Month: February 2017
The Demolished Man
Author: Alfred Bester
Release Date: 1952
** spoiler alert ** The first Hugo Award winner definitely earns points for originality. Although mainly a detective story, the scifi elements come into play with telepathy, space travel, and radically different views on reformation and rehabilitation.
I was really on board for most of the book, but the ending was a letdown in two regards. First, I’m always turned off by older books and movies where two characters meet and immediately profess their love for each other. This was compounded by the creepy father/daughter vibes of the relationship.
Second, the actual explanation of the title was a letdown as well; the creative way of destroying the bad guy was the climax of the novel, with Demolition seeming like an afterthought after so much buildup.
The Saber Toothed Poodnoobie (Space Brat 5)
Author: Bruce Coville
Release Date: 1997
This was a fun end to a fun series. Overall I’d probably rank the books:
4 – My favorite
3 – Least favorite
The consistent art and growing cast of characters added to the pleasure of reading the books close together. My wife said she wishes Bruce Coville read more of these, so I think she enjoyed them too. Cliff didn’t fight us when we read them, but it’ll be fun to reread them when he’s older.
A Room of One’s Own
Author: Virgina Woolf
Release Date: October 1929
Looks like I’m in the minority in not enjoying this essay. Ms. Woolf does make several good points about women writing and appearing in fiction, but I didn’t exactly enjoy reading them with her many classist views mixed in (rightly called out by Mary Gordon in her introduction) as well as a writing style that preferred 3 pages to a paragraph with too many separate thoughts strung together.
That last complaint is something I’m guilty of in my own writing, but I’m also not considered a pillar of literature.
Start Here, Volume 2: Read Your Way Into 25 Amazing Authors
Author: Jeff O’Neal
Release Date: 2014
Essentially this book is a few pages about 25 different authors with recommendations for the first through third thing you should read by each author. Well, I’ve been at this awhile and finally finished up. After Book Riot came out with the two volumes of this, I thought it would be fun to read the first recommendation for all fifty authors.
The best thing about these books was the diversity among the authors chosen; I didn’t realize how many of the authors I read were white males until I underwent this project. The worst thing is that none of the sections were terrible in depth, and some of the recommendations were a bit on the weird side (which I’ll get into separately). Also, a few of the authors haven’t really published much work. For example, I enjoyed the Flannery O’Connor book but I probably would have picked an author with more titles as being worthy of inclusion here.
Here’s how I’d break up the first twenty five:
Excellent recommendation, Can’t wait to read more by the Author:
Isaac Asimov – “The Caves of Steel”
Octavia Butler – “Speech Sounds”
Dave Eggers – Zeitoun
Ursula K. Leguin – “The Wizard of Earth Sea”
Alan Moore – “Supreme: Story of the Year” (This is cheating though; this is my favorite comic writer of all time and I’d already all of the recommendations. This is a great place to start though.)
George Orwell – “Animal Farm”
Charles Portis – “True Grit”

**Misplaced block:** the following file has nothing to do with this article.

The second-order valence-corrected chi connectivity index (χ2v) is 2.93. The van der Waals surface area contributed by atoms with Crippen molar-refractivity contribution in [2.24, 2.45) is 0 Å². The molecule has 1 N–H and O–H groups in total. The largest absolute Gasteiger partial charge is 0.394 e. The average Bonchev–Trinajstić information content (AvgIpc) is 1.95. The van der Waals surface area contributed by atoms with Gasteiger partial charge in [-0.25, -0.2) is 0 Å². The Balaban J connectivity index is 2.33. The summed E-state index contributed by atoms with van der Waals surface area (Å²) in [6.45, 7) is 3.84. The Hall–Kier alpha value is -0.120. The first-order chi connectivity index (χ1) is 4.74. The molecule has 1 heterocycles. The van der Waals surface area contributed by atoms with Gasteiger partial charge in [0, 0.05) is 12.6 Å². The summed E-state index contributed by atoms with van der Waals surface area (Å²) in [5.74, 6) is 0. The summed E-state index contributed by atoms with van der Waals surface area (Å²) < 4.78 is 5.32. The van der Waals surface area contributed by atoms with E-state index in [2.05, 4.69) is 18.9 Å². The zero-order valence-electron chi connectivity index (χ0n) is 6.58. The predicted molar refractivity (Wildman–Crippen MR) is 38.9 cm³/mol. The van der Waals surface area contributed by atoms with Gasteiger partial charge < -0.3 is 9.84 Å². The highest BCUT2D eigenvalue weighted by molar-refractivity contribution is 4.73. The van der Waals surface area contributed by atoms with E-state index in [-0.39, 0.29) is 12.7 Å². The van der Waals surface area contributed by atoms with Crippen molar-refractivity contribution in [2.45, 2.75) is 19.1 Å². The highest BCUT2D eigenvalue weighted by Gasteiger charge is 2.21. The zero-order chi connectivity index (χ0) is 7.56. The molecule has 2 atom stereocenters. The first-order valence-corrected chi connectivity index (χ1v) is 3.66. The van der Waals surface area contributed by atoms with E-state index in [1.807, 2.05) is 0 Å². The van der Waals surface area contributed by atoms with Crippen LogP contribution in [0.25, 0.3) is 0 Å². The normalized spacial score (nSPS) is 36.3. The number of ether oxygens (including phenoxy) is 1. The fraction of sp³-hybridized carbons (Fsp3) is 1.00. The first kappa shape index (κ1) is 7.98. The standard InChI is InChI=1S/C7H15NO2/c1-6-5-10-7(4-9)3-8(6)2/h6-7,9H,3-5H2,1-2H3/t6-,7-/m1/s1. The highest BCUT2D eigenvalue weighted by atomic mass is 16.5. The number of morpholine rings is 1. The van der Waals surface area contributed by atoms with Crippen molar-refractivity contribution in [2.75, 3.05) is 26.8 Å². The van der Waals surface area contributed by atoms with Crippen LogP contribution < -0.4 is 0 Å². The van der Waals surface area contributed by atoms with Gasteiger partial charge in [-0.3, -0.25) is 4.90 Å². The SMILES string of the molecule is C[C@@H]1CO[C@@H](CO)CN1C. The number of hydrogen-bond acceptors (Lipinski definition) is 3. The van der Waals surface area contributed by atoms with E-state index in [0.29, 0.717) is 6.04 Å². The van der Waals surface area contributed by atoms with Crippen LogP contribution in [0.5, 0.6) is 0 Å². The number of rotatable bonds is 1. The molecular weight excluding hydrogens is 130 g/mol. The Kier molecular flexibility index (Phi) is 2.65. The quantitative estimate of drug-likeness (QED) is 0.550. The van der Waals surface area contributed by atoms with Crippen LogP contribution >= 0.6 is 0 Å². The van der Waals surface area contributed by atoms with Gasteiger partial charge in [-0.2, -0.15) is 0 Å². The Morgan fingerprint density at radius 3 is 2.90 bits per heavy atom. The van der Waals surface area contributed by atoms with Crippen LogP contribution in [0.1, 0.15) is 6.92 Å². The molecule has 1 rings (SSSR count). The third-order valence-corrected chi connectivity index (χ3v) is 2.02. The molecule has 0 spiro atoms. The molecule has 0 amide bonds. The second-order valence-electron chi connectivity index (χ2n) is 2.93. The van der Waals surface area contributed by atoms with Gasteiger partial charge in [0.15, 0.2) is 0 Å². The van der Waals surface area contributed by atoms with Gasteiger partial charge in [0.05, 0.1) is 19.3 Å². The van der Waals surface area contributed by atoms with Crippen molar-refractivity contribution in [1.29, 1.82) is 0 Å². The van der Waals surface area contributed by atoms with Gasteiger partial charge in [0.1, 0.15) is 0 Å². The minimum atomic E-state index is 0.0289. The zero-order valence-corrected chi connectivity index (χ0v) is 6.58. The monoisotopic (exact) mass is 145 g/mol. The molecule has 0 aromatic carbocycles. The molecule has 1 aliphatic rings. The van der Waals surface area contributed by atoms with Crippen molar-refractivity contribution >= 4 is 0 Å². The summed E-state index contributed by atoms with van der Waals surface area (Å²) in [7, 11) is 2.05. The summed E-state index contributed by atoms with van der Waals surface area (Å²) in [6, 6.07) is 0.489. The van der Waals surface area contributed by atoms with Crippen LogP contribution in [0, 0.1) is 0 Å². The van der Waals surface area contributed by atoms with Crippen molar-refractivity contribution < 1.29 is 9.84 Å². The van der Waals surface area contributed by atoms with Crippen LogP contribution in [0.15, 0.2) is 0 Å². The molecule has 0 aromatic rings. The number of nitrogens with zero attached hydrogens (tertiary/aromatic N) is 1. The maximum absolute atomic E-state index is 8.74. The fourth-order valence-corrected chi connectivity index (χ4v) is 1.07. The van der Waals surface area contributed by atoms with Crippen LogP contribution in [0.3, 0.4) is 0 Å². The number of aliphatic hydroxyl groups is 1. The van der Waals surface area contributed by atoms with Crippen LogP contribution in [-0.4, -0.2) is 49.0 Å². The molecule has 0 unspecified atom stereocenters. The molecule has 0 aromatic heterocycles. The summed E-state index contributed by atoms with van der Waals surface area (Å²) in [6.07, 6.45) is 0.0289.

Philip Roth – “Goodbye, Columbus”
James Salter – “The Hunters” (My single favorite new book I found when doing this challenge.)
John Steinbeck – “Cannery Row” (Like Alan Moore, this is cheating too. I’d real all of Steinbeck’s books listed, and he’s never written a bad one. There is no wrong place to start with Steinbeck. Except for maybe ‘The Pearl.’)
Glad I read it, Not Sure if I’d Read More:
Douglas Coupland – “Hey Nostradamus”
Roald Dahl – “Someone Like You”
Jennifer Egan – “Look at Me”
John Green – “The Fault in Our Stars”
Collum McCann – “Dancer”
China Mieville – “Perdido Street Station”
David Mitchell – “Black Swan Green”
Toni Morrison – “The Bluest Eye”
Dorothy Parker – “Enough Rope”
Poor recommendation for first book:
Flannery O’Connor – “Mystery and Manners: Occasional Prose” (I actually enjoyed this book, but even within it the author talks about just reading an authors work is the best way to get into an author, not to know anything about the person ahead of time. That said, I’ll check out more of her writing anyways.)
Salman Rushdie – “Haroun and the Sea of Stories” (This book felt like it was written for children to read, but then padded out so long that no kid would want to read it. I think something geared more towards adults would have been a better first recommendation.)
Virginia Woolf – “A Room of One’s Own” (Yet another not very entertaining essay instead of something that I hopefully would have enjoyed more.)
Didn’t like, probably wouldn’t read more
Anne Carson – “Eros the Bittersweet”
William Faulkner – “The Bear”
Daniel Woodrell – “Under the Bright Lights”
Overall, I had more fun with the idea of this book than actually reading it. That being said, I’m glad I got it for the book recommendations, and would buy more in the series if they made them. Many of these have more in depth reviews on my Goodreads page. This book had two of my favorite authors (Moore and Steinbeck) and introduced me to the best of all the new books I read in James Salter, so it gets one more star than the first volume.
Goodbye Columbus and Five Short Stories
Author: Philip Roth
Release Date: 1960
Philip Roth is often listed as one of the greatest American Authors. The only story I’d read by him previously was “The Humbling,” which was a melodramatic mess I didn’t care for. His first novella, “Goodbye, Columbus” was thankfully much better. It’s a simple story of a summer romance but it’s written in a very engaging style with two complex main characters. A drawn out wedding scene went on a bit for my taste, knocking a star off my final score.